Secretary-General Ban Ki-moon today announced the creation of a trust fund to support next month’s Darfur peace talks after chairing a high-level meeting in which more than two dozen countries and regional groups pledged their support for the joint road map of the United Nations and African Union to end the conflict in the war-wracked Sudanese region.
Today’s meeting at UN Headquarters in New York was “very constructive [and] useful… We will continue to build upon what we have reaffirmed” in the lead-up to the peace talks between the Sudanese Government and Darfur’s many rebel groups on 27 October in Libya, Mr. Ban told journalists tonight.
Mr. Ban, who co-chaired the high-level meeting with AU Commission Chairperson Alpha Oumar Konaré, said the trust fund would help facilitate the diplomatic efforts to resolve the conflict, which has led to the deaths of more than 200,000 people since 2003.
He also said he would soon appoint a special negotiator to spearhead efforts to bring the many parties to the talks in Libya, which will be conducted under the auspices of the UN and AU envoys for Darfur, Jan Eliasson and Salim Ahmed Salim. Those talks must be the “final phase for a final settlement” of the Darfur conflict.
A joint AU-UN communiqué described the meeting as “a powerful illustration of the international community’s commitment to work with the Sudanese to achieve peace in Darfur.”
Representatives from 26 States, including Sudan, the permanent members of the Security Council, key nations from the region and members of the AU Peace and Security Council, as well as officials from the European Union and the League of Arab States, attended today’s meeting.
Mr. Ban said there was unanimous support for the UN-AU three-track approach: securing a political solution; deploying the hybrid UN-AU peacekeeping force (to be known as UNAMID); and providing humanitarian and recovery assistance to civilians.
Some 4 million Darfurians now depend on humanitarian aid because of the fighting between rebels, Government forces and allied Janjaweed militia, which has displaced at least 2.2 million people from their homes and sometimes spilled into neighbouring Chad and the Central African Republic.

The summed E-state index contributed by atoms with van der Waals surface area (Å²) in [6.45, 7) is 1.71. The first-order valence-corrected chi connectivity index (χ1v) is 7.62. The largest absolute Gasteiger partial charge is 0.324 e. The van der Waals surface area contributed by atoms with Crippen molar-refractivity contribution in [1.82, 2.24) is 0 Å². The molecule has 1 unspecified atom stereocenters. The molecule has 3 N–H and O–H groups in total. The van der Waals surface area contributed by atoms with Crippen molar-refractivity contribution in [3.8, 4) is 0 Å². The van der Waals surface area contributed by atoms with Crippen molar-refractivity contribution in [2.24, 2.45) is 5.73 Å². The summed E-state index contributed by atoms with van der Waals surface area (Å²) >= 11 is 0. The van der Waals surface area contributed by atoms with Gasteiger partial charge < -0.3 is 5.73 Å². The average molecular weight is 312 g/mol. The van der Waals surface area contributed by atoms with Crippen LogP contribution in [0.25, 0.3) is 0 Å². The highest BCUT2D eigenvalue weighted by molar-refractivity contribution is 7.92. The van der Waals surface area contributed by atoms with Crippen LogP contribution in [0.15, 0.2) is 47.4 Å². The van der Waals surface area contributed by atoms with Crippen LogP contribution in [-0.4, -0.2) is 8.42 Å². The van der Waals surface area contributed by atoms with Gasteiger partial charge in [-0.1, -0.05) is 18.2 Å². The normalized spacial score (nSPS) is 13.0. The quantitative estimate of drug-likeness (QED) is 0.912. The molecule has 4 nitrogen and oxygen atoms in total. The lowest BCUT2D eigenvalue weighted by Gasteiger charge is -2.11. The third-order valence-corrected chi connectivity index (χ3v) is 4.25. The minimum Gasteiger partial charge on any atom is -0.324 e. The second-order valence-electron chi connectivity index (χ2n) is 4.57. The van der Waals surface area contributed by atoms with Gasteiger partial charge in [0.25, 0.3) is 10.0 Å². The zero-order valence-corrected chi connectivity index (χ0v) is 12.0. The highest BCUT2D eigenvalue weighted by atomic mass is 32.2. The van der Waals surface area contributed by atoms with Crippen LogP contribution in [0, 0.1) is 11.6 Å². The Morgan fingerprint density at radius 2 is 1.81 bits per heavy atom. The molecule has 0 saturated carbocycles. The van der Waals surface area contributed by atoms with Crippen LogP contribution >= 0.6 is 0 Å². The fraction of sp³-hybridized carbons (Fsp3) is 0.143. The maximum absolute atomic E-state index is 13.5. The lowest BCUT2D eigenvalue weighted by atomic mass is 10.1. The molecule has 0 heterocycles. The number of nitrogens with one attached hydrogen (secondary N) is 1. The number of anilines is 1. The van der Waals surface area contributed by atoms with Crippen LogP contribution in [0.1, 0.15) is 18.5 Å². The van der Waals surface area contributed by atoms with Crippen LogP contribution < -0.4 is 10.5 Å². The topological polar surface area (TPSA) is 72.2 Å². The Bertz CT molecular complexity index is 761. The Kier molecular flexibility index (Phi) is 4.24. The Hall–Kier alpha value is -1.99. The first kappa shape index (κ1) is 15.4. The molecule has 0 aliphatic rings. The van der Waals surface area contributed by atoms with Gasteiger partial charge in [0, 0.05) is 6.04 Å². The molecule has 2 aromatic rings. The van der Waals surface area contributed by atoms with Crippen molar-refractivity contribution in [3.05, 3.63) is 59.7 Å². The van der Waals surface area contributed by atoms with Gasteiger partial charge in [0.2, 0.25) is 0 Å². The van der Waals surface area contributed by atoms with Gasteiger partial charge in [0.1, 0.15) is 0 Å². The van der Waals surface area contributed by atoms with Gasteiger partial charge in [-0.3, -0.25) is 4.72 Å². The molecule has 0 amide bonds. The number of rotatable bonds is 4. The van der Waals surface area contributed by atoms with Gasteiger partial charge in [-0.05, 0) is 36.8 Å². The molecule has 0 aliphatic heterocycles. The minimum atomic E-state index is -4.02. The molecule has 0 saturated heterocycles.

At full deployment UNAMID will have an estimated 26,000 troops and police officers, making it the largest peacekeeping operation in the world.
The Secretary-General said participants today stressed the importance of all parties taking part in the 27 October talks so that they are as “inclusive and decisive” as possible. Darfur’s rebel groups have become increasingly splintered since the conflict began.
In response to questions, Mr. Ban and Mr. Konaré reiterated their commitment to ensuring that UNAMID, which is slated to take over from the existing AU Mission in Sudan (AMIS) at the start of next year, be deployed as quickly as possible.
Emphasizing the force will retain its predominantly African character, they noted that some specialist units will be provided by non-African countries and they called on all Member States to make pledges so that force generation and deployment benchmarks can be met.
The communiqué voiced concern about the continuing violence in Darfur, an arid and impoverished region in the remote west of Sudan, and the recent deterioration in the humanitarian situation.
The AU and the UN “called on all parties to exercise full restraint, abide by previous commitments, and cease all hostilities in the lead-up to political negotiations.”
It also noted that the implementation of the January 2005 comprehensive peace agreement ending the separate north-south civil war must not be neglected.